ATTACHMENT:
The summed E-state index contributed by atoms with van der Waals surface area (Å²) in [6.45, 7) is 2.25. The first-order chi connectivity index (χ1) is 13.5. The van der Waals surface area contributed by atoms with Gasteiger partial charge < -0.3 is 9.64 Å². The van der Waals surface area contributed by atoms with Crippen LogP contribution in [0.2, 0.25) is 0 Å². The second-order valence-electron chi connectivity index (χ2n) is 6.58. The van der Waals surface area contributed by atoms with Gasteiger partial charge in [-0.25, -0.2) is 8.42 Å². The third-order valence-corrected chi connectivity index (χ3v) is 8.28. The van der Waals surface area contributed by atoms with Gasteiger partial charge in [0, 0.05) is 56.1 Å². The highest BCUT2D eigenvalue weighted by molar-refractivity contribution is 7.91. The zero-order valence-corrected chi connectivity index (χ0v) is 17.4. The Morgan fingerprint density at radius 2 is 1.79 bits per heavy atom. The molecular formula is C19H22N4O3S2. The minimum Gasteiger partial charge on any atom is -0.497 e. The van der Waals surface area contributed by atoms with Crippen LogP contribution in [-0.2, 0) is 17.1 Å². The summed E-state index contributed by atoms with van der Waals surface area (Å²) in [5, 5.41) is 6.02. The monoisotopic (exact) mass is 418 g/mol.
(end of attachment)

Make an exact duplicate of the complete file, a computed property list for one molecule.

The summed E-state index contributed by atoms with van der Waals surface area (Å²) in [6.45, 7) is 2.25. The first-order chi connectivity index (χ1) is 13.5. The van der Waals surface area contributed by atoms with Gasteiger partial charge < -0.3 is 9.64 Å². The van der Waals surface area contributed by atoms with Crippen LogP contribution in [0.2, 0.25) is 0 Å². The second-order valence-electron chi connectivity index (χ2n) is 6.58. The van der Waals surface area contributed by atoms with Gasteiger partial charge in [-0.25, -0.2) is 8.42 Å². The third-order valence-corrected chi connectivity index (χ3v) is 8.28. The van der Waals surface area contributed by atoms with Gasteiger partial charge in [0, 0.05) is 56.1 Å². The highest BCUT2D eigenvalue weighted by molar-refractivity contribution is 7.91. The zero-order valence-corrected chi connectivity index (χ0v) is 17.4. The Morgan fingerprint density at radius 2 is 1.79 bits per heavy atom. The molecular formula is C19H22N4O3S2. The minimum Gasteiger partial charge on any atom is -0.497 e. The van der Waals surface area contributed by atoms with Crippen LogP contribution in [-0.2, 0) is 17.1 Å². The summed E-state index contributed by atoms with van der Waals surface area (Å²) in [5, 5.41) is 6.02. The monoisotopic (exact) mass is 418 g/mol.